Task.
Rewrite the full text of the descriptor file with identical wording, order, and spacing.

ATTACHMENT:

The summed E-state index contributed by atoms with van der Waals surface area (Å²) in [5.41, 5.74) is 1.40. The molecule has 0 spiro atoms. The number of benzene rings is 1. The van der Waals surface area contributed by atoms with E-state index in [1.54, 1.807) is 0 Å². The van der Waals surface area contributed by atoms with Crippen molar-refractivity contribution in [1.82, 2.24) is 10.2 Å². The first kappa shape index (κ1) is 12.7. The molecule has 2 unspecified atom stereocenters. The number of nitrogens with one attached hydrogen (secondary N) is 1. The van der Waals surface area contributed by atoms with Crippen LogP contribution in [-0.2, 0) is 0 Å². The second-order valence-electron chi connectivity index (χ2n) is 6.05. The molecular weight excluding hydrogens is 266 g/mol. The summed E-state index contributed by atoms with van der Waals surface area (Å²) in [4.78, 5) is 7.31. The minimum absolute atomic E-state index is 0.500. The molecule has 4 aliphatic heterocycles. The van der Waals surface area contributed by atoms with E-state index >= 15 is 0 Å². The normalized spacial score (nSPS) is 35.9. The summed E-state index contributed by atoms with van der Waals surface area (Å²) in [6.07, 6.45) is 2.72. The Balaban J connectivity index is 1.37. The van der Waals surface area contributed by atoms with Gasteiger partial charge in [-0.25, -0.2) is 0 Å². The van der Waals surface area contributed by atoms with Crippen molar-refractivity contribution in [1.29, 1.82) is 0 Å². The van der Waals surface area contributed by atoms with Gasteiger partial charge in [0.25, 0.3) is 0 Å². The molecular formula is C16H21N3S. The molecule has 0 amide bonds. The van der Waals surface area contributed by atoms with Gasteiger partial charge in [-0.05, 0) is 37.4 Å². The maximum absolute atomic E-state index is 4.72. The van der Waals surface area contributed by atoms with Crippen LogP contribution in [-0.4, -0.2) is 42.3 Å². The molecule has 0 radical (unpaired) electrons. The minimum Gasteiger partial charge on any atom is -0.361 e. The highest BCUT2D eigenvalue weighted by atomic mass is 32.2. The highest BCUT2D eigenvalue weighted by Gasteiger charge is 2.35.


The summed E-state index contributed by atoms with van der Waals surface area (Å²) in [5.41, 5.74) is 1.40. The molecule has 0 spiro atoms. The number of benzene rings is 1. The van der Waals surface area contributed by atoms with E-state index in [1.54, 1.807) is 0 Å². The van der Waals surface area contributed by atoms with Crippen molar-refractivity contribution in [1.82, 2.24) is 10.2 Å². The first kappa shape index (κ1) is 12.7. The molecule has 2 unspecified atom stereocenters. The number of nitrogens with one attached hydrogen (secondary N) is 1. The van der Waals surface area contributed by atoms with Crippen LogP contribution in [-0.2, 0) is 0 Å². The second-order valence-electron chi connectivity index (χ2n) is 6.05. The molecular weight excluding hydrogens is 266 g/mol. The summed E-state index contributed by atoms with van der Waals surface area (Å²) in [4.78, 5) is 7.31. The minimum absolute atomic E-state index is 0.500. The molecule has 4 aliphatic heterocycles. The van der Waals surface area contributed by atoms with E-state index >= 15 is 0 Å². The normalized spacial score (nSPS) is 35.9. The summed E-state index contributed by atoms with van der Waals surface area (Å²) in [6.07, 6.45) is 2.72. The Balaban J connectivity index is 1.37. The van der Waals surface area contributed by atoms with Gasteiger partial charge in [-0.25, -0.2) is 0 Å². The van der Waals surface area contributed by atoms with Crippen molar-refractivity contribution in [1.29, 1.82) is 0 Å². The van der Waals surface area contributed by atoms with Gasteiger partial charge in [0.25, 0.3) is 0 Å². The molecular formula is C16H21N3S. The molecule has 0 amide bonds. The van der Waals surface area contributed by atoms with Gasteiger partial charge in [-0.05, 0) is 37.4 Å². The maximum absolute atomic E-state index is 4.72. The van der Waals surface area contributed by atoms with Crippen LogP contribution in [-0.4, -0.2) is 42.3 Å². The molecule has 0 radical (unpaired) electrons. The minimum Gasteiger partial charge on any atom is -0.361 e. The highest BCUT2D eigenvalue weighted by atomic mass is 32.2. The highest BCUT2D eigenvalue weighted by Gasteiger charge is 2.35.